Monday, 20 June 2011

The End Of Breastfeeding Awareness Week

I heard today that the Government has cancelled the central funding for National Breastfeeding Awareness Week, which starts today.  The locally organised events will still run, but there’s no national campaign, in the name of money-saving.
I predict another lot of ‘healthy’ debate about the pros and cons of breastfeeding, and another lot of poor mummies made to feel like failures because they can’t, or they choose not to!
So is this an obvious place to save some cash, or something we can’t afford not to support?
It’s been nearly 20 years since this campaign started out, yet still there is a relatively low proportion of British women that breastfeed their babies for any real length of time.  One could argue that if little progress has been made in that time, then perhaps the funding could be better invested.  New figures are due out soon, expected to show an increase, but still nothing like the numbers still feeding at 6 months, which is the World Health Organisation recommendation.
There are also fears amongst pro-breastfeeding campaigners that the network of regional baby feeding co-ordinators will also be cut back. 
My mummy and some of my friends’ mummies didn’t have such great experiences with the feeding ‘experts.’  Their advice often contradicted each other, and for people supposed to be helping hormonal beings at their most vulnerable, they really weren’t that supportive, saying unnecessary or hurtful things.
I don’t know why breastfeeding rates are so low. In my experience, it was easy, convenient and a great chance to spend time with Mummy.  But, it didn’t fill me up.  We had lots of chats with the feeding crew, checking my latch on and so on.  Mummy got stressed, Daddy got stressed, and so I got stressed.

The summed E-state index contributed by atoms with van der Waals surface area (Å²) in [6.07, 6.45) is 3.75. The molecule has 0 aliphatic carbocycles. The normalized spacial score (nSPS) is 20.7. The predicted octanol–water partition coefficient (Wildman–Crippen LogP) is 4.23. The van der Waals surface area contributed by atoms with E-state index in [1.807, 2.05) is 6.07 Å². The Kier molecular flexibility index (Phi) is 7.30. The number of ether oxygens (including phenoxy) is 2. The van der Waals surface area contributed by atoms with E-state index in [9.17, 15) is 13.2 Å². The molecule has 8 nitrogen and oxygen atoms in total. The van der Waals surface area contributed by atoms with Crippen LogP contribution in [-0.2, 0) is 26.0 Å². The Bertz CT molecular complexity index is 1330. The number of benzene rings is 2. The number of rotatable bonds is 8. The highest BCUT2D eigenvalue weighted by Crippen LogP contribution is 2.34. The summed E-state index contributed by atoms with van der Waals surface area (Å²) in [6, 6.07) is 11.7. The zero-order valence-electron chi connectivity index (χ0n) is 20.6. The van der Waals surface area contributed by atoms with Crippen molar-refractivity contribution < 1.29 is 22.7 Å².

Nowhere in any of the books or classes, or in conversation with any healthcare professional, was the idea of combination feeding even muted. Surely that’s a viable option, and if that were promoted more, I think breastfeeding rates would benefit.
I would say the lack of this alternative has a big part to play in why so many women give up.  No mummy wants to think their new baby is hungry so all the while the “breast is best” message is force-fed to them, they’re worn down by hearing it, and it’s actually much harder to persevere.  What they need to hear is encouragement.
Strangely, it seemed that the ladies who were struggling, or who wanted advice, were the ones who were ostracized.  Bottles were banned at the Breastfeeding Clinic at our local children’s centre, held right after a big weekly baby group, but those that weren’t breastfeeding were not welcome to stay on.  That included those who might have needed some help. 
In my opinion, the pressure put on mummies to breastfeed is wrong, and the way our country goes about it just makes the divide bigger.  Do understand though, I’m not anti-breastfeeding, I just don’t support how we do things at the moment.
As soon as the infant-feeding co-ordinators find out you’re not breastfeeding, you’re dropped like a stone and they look down their nose at you as you fall.  And that often makes ‘those that can’ act superior, further compounding everything that’s wrong with the debate.  Whatever happened to Sisterhood? I guess that’s something for another post!

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